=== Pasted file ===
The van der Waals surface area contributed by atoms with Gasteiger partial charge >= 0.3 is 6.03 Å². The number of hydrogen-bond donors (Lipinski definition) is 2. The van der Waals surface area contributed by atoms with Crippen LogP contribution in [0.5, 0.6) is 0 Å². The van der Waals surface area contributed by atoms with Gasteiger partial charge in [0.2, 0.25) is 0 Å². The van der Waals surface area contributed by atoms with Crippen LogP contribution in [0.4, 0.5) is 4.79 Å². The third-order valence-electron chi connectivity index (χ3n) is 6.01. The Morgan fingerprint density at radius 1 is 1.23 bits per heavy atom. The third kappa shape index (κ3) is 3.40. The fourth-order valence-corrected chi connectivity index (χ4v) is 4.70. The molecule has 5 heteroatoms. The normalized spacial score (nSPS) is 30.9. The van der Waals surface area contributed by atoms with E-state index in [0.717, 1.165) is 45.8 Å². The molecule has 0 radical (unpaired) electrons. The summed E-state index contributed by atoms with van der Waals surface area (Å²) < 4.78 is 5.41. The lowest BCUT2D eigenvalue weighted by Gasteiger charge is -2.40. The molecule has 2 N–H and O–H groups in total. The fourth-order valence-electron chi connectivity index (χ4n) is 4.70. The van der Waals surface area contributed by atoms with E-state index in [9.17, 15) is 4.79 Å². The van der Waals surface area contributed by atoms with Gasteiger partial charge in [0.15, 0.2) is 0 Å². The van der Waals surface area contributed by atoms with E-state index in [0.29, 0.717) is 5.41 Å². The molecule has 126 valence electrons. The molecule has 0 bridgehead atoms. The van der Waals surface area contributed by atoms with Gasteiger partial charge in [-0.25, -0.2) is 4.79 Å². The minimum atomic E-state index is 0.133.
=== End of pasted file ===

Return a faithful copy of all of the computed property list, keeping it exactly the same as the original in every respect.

The van der Waals surface area contributed by atoms with Gasteiger partial charge >= 0.3 is 6.03 Å². The number of hydrogen-bond donors (Lipinski definition) is 2. The van der Waals surface area contributed by atoms with Crippen LogP contribution in [0.5, 0.6) is 0 Å². The van der Waals surface area contributed by atoms with Gasteiger partial charge in [0.2, 0.25) is 0 Å². The van der Waals surface area contributed by atoms with Crippen LogP contribution in [0.4, 0.5) is 4.79 Å². The third-order valence-electron chi connectivity index (χ3n) is 6.01. The Morgan fingerprint density at radius 1 is 1.23 bits per heavy atom. The third kappa shape index (κ3) is 3.40. The fourth-order valence-corrected chi connectivity index (χ4v) is 4.70. The molecule has 5 heteroatoms. The normalized spacial score (nSPS) is 30.9. The van der Waals surface area contributed by atoms with E-state index in [0.717, 1.165) is 45.8 Å². The molecule has 0 radical (unpaired) electrons. The summed E-state index contributed by atoms with van der Waals surface area (Å²) < 4.78 is 5.41. The lowest BCUT2D eigenvalue weighted by Gasteiger charge is -2.40. The molecule has 2 N–H and O–H groups in total. The fourth-order valence-electron chi connectivity index (χ4n) is 4.70. The van der Waals surface area contributed by atoms with E-state index in [9.17, 15) is 4.79 Å². The van der Waals surface area contributed by atoms with Gasteiger partial charge in [0.15, 0.2) is 0 Å². The van der Waals surface area contributed by atoms with E-state index in [0.29, 0.717) is 5.41 Å². The molecule has 126 valence electrons. The molecule has 0 bridgehead atoms. The van der Waals surface area contributed by atoms with Gasteiger partial charge in [-0.25, -0.2) is 4.79 Å². The minimum atomic E-state index is 0.133.